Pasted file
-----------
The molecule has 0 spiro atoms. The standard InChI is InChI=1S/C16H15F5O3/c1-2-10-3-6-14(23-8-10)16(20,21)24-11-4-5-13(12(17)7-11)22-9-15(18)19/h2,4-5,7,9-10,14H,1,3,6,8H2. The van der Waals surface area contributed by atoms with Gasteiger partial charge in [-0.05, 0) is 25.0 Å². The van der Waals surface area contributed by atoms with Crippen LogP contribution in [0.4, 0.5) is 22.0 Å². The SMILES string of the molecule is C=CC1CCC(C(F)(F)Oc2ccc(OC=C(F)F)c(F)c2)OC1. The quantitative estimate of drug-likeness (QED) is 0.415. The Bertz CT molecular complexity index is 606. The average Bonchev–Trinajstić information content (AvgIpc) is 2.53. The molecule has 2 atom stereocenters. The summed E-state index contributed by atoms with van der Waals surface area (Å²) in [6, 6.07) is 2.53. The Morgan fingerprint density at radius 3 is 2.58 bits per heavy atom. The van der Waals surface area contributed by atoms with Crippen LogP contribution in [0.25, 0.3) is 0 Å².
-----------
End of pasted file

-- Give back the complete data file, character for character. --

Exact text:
The molecule has 0 spiro atoms. The standard InChI is InChI=1S/C16H15F5O3/c1-2-10-3-6-14(23-8-10)16(20,21)24-11-4-5-13(12(17)7-11)22-9-15(18)19/h2,4-5,7,9-10,14H,1,3,6,8H2. The van der Waals surface area contributed by atoms with Gasteiger partial charge in [-0.05, 0) is 25.0 Å². The van der Waals surface area contributed by atoms with Crippen LogP contribution in [0.4, 0.5) is 22.0 Å². The SMILES string of the molecule is C=CC1CCC(C(F)(F)Oc2ccc(OC=C(F)F)c(F)c2)OC1. The quantitative estimate of drug-likeness (QED) is 0.415. The Bertz CT molecular complexity index is 606. The average Bonchev–Trinajstić information content (AvgIpc) is 2.53. The molecule has 2 atom stereocenters. The summed E-state index contributed by atoms with van der Waals surface area (Å²) in [6, 6.07) is 2.53. The Morgan fingerprint density at radius 3 is 2.58 bits per heavy atom. The van der Waals surface area contributed by atoms with Crippen LogP contribution in [0.25, 0.3) is 0 Å².